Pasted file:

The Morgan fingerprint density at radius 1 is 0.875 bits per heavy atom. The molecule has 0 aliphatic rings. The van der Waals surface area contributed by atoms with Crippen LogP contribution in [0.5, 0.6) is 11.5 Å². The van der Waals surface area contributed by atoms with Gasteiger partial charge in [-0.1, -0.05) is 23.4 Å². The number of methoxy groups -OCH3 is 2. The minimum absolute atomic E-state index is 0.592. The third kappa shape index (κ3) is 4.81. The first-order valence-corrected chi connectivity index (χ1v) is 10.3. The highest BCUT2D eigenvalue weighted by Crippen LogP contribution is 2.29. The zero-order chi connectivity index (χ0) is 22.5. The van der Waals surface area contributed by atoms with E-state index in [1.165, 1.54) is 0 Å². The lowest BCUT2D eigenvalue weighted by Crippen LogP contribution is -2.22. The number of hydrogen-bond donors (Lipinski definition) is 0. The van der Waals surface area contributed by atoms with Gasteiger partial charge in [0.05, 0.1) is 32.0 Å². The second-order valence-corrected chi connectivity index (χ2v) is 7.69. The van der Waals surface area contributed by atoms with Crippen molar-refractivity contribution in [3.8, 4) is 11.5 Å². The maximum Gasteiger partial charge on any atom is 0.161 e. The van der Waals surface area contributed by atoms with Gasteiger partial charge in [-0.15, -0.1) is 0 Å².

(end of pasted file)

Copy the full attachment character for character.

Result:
The Morgan fingerprint density at radius 1 is 0.875 bits per heavy atom. The molecule has 0 aliphatic rings. The van der Waals surface area contributed by atoms with Crippen LogP contribution in [0.5, 0.6) is 11.5 Å². The van der Waals surface area contributed by atoms with Gasteiger partial charge in [-0.1, -0.05) is 23.4 Å². The number of methoxy groups -OCH3 is 2. The minimum absolute atomic E-state index is 0.592. The third kappa shape index (κ3) is 4.81. The first-order valence-corrected chi connectivity index (χ1v) is 10.3. The highest BCUT2D eigenvalue weighted by Crippen LogP contribution is 2.29. The zero-order chi connectivity index (χ0) is 22.5. The van der Waals surface area contributed by atoms with E-state index in [1.165, 1.54) is 0 Å². The lowest BCUT2D eigenvalue weighted by Crippen LogP contribution is -2.22. The number of hydrogen-bond donors (Lipinski definition) is 0. The van der Waals surface area contributed by atoms with Gasteiger partial charge in [0.05, 0.1) is 32.0 Å². The second-order valence-corrected chi connectivity index (χ2v) is 7.69. The van der Waals surface area contributed by atoms with Crippen molar-refractivity contribution in [3.8, 4) is 11.5 Å². The maximum Gasteiger partial charge on any atom is 0.161 e. The van der Waals surface area contributed by atoms with Gasteiger partial charge in [-0.15, -0.1) is 0 Å².